RELATED:  Can Bea Smith Stay On Top? ‘Wentworth’ star Danielle Cormack talks defeating The Freak and new threats in Season 4

MM: Going back to the “illegally downloading or watching” the show, what are your feelings on that? I know a lot of people are streaming it live. Do you think it’s a good and a bad thing that people are getting pumped for it, but do you think that hurts the show?

NDS: It’s this funny catch-22, and I really am of two minds about it. Because on the one hand, people watching the show and supporting the show—however they’re watching it—is a thrill. As an artist, without an audience watching or appreciating what you do, you truly have no work and there are no prospects for what you want to create. On the other hand, when it is done like that, money doesn’t go back into the industry and support that’s creating more. So it’s a really tricky thing, and I think it’s interesting to get the debate out there and open up the debate about it. Because certainly, everyone’s doing it. And I appreciate everyone watching.

MM: I think that, also, it kind of opens up the forum for the company, not stream it, but to make it available on Hulu or Netflix, as it’s already happening, so that the whole world can watch together.

NDS: At the same time. I know, and you’ve got such a great point there. It really is about the networks catching up with the idea that it’s a global audience now, and it’s a global community. And certainly having it released at the same time would do us wonders.

MM: We’re putting it out there! So hopefully somebody will be listening!

NDS: Yeah!

MM: [Laughs.] So Wentworth is often compared to Orange Is the New Black, but the shows are vastly different. Do you take it as a compliment when people make that connection? Are you a fan of the show?

NDS: Yeah, absolutely. I’ve watched most of Orange Is the New Black. I have a friend on the show. And I think it’s a really wonderful show. I love that we get compared to it because it’s a quality comedy-drama with great performances, and amazing writing, and, to be honest, a budget that’s a lot bigger than ours. [Laughs.]

MM: I feel like you can’t really tell. You guys do such a great job portraying everybody. And the scenes and characters are just amazing.

NDS: At the end of the day, they are such different shows. I feel like Orange Is the New Black fits so beautifully in that comedy-drama area, and it’s such character-driven storylines, which I really love. Whereas, on the other hand, you have Wentworth, which is definitely drama-based, and it’s more plot-driven.

MM: If you could be best friends with one of the characters from Orange Is the New Black, who would it be?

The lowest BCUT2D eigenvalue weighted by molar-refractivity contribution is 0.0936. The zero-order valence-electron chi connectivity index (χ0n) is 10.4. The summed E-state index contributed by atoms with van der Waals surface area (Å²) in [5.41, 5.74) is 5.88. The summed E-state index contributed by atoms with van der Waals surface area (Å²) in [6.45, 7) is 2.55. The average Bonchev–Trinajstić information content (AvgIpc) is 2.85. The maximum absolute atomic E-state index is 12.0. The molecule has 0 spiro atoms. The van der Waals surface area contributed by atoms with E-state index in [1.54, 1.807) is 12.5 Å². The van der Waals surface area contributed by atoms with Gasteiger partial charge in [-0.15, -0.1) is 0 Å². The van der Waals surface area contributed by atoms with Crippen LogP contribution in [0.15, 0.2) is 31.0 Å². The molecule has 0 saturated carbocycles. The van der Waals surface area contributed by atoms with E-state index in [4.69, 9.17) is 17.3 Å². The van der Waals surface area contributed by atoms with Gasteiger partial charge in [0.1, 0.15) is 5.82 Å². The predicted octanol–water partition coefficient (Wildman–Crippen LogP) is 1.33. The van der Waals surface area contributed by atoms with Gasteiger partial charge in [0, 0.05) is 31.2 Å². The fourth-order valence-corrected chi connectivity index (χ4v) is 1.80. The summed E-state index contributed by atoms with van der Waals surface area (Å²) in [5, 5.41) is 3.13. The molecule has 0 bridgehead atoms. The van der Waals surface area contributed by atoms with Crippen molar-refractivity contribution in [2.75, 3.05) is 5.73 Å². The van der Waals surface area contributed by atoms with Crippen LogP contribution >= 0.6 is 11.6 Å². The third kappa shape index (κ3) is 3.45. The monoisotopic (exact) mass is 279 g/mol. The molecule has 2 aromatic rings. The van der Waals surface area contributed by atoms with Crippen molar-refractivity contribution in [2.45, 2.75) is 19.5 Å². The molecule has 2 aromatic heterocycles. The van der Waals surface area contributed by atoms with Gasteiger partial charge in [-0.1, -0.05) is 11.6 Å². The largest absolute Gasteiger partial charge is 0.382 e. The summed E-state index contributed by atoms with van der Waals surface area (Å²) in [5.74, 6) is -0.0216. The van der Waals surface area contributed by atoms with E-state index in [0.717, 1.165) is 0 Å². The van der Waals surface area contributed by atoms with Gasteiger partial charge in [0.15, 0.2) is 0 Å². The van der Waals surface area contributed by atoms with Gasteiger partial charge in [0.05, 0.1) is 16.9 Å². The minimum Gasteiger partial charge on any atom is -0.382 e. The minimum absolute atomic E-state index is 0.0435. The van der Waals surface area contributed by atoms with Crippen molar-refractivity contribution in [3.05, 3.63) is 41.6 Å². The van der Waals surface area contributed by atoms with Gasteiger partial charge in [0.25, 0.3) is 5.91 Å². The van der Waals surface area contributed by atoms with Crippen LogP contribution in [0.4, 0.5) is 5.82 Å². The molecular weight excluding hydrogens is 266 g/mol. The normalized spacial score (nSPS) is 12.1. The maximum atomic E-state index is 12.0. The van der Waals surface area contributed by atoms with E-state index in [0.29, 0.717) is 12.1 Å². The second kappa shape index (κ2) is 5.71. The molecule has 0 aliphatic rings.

NDS: Crazy Eyes!

MM: Yes! That is awesome. I love Crazy Eyes.

NDS: For sure. She equally entertains me and breaks my heart every episode.

MM: That’s such a great thing to have that duality. I’m sure people are always asking you what it feels like to play gay, but I think the more important question is: With the LGBTQ community so scarcely represented in television, do you feel any added pressure to live up to people’s expectations of you as this lesbian icon?

NDS: I think when I first started I didn’t realize that there was any sort of responsibility or any difference to any character I played. And then once it went to air, and Franky gained the support she did, I became really aware of how LGBT characters had been portrayed on screen before, and also the fact that there’s not enough of them on screen. So for me, it did become this—I [was filled] with an eagerness and sense of pride to be able to represent like that. It comes at a really important time in the world where we’re having discussions about marriage equality and transgender rights. And these things are moving the world along. I’m proud to be a part of that.

MM: Totally on the forefront of it, and it’s appreciated.

NDS: Yeah!

MM: Let’s talk about tattoos! So how long does it take to put on, and take off, those tattoos your character sports in each episode? And do you have any real ones of your own?

NDS: I don’t have any real ones! I certainly sit in the makeup chair for a couple of hours every day putting them on. It’s made me a little attached to them. I started to really understand the psychology of tattoos and what it is to have those artworks on your body, and to claim your body like that.

MM: Are you ever like, “OK, leave them on today. I’m going to take them home with me”?

NDS: I did do that! When we first started shooting, during the first season, I would often be given the option to take the tattoos off for the weekend. But a lot of the time, I opted not to, because I was starting to enjoy them.

MM: If you could be any other character on the show for an episode, who would it be and why?

NDS: Oh, God, great question! Who would I be? Hmm. Oh, gosh, I would probably have to say Boomer.

MM: Oh, Boomer. Yes!

RELATED:  Hulu’s ‘East Los High’ star Ashley Campuzano gives us Season 3 scoop and talks diversity in entertainment

NDS: Yeah, Katrina Milosevic just continues to bring so much fun to the role, and I would love to do that for an episode, I think.

MM: That would be awesome. Definitely two of my favorite characters—you and Boomer—so I approve. You’re pretty active on social media. Do you ever find it to be overwhelming? I suspect you frequently get overly friendly messages or some strange things from people.